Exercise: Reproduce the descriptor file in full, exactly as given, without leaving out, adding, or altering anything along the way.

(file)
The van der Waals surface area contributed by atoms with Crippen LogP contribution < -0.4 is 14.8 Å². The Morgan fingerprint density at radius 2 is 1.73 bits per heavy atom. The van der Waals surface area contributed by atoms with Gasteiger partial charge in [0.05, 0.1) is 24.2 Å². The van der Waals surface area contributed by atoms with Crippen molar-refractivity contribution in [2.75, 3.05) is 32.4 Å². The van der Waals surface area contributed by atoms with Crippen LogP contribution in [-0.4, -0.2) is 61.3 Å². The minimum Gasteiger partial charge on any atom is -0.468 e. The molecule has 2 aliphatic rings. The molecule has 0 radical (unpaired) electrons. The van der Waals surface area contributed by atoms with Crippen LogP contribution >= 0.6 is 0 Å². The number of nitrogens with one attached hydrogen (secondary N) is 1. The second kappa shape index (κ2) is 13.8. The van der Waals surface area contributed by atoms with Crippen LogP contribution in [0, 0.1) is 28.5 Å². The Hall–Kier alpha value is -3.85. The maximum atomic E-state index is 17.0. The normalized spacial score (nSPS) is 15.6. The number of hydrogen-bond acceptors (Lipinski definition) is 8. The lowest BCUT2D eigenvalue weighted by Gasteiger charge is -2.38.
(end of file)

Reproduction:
The van der Waals surface area contributed by atoms with Crippen LogP contribution < -0.4 is 14.8 Å². The Morgan fingerprint density at radius 2 is 1.73 bits per heavy atom. The van der Waals surface area contributed by atoms with Gasteiger partial charge in [0.05, 0.1) is 24.2 Å². The van der Waals surface area contributed by atoms with Crippen molar-refractivity contribution in [2.75, 3.05) is 32.4 Å². The van der Waals surface area contributed by atoms with Crippen LogP contribution in [-0.4, -0.2) is 61.3 Å². The minimum Gasteiger partial charge on any atom is -0.468 e. The molecule has 2 aliphatic rings. The molecule has 0 radical (unpaired) electrons. The van der Waals surface area contributed by atoms with Crippen LogP contribution >= 0.6 is 0 Å². The number of nitrogens with one attached hydrogen (secondary N) is 1. The second kappa shape index (κ2) is 13.8. The van der Waals surface area contributed by atoms with Crippen LogP contribution in [0, 0.1) is 28.5 Å². The Hall–Kier alpha value is -3.85. The maximum atomic E-state index is 17.0. The normalized spacial score (nSPS) is 15.6. The number of hydrogen-bond acceptors (Lipinski definition) is 8. The lowest BCUT2D eigenvalue weighted by Gasteiger charge is -2.38.